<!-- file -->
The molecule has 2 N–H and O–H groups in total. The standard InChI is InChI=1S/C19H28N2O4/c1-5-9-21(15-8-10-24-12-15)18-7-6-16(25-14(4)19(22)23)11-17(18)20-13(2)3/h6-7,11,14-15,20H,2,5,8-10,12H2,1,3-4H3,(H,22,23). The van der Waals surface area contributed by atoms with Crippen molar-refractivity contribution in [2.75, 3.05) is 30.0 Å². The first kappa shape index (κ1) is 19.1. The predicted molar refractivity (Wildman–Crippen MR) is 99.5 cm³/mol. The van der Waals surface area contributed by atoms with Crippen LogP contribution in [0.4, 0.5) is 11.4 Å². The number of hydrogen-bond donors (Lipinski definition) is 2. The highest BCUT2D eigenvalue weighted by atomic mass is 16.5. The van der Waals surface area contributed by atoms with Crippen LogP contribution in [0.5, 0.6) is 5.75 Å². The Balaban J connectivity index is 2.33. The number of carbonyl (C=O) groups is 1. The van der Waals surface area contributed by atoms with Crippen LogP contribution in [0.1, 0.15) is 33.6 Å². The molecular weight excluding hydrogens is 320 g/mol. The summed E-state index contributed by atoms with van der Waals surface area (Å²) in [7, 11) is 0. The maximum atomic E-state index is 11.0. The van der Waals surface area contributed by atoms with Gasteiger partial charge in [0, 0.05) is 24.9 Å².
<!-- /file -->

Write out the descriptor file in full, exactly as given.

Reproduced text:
The molecule has 2 N–H and O–H groups in total. The standard InChI is InChI=1S/C19H28N2O4/c1-5-9-21(15-8-10-24-12-15)18-7-6-16(25-14(4)19(22)23)11-17(18)20-13(2)3/h6-7,11,14-15,20H,2,5,8-10,12H2,1,3-4H3,(H,22,23). The van der Waals surface area contributed by atoms with Crippen molar-refractivity contribution in [2.75, 3.05) is 30.0 Å². The first kappa shape index (κ1) is 19.1. The predicted molar refractivity (Wildman–Crippen MR) is 99.5 cm³/mol. The van der Waals surface area contributed by atoms with Crippen LogP contribution in [0.4, 0.5) is 11.4 Å². The number of hydrogen-bond donors (Lipinski definition) is 2. The highest BCUT2D eigenvalue weighted by atomic mass is 16.5. The van der Waals surface area contributed by atoms with Crippen LogP contribution in [0.5, 0.6) is 5.75 Å². The Balaban J connectivity index is 2.33. The number of carbonyl (C=O) groups is 1. The van der Waals surface area contributed by atoms with Crippen LogP contribution in [0.1, 0.15) is 33.6 Å². The molecular weight excluding hydrogens is 320 g/mol. The summed E-state index contributed by atoms with van der Waals surface area (Å²) in [7, 11) is 0. The maximum atomic E-state index is 11.0. The van der Waals surface area contributed by atoms with Gasteiger partial charge in [0, 0.05) is 24.9 Å².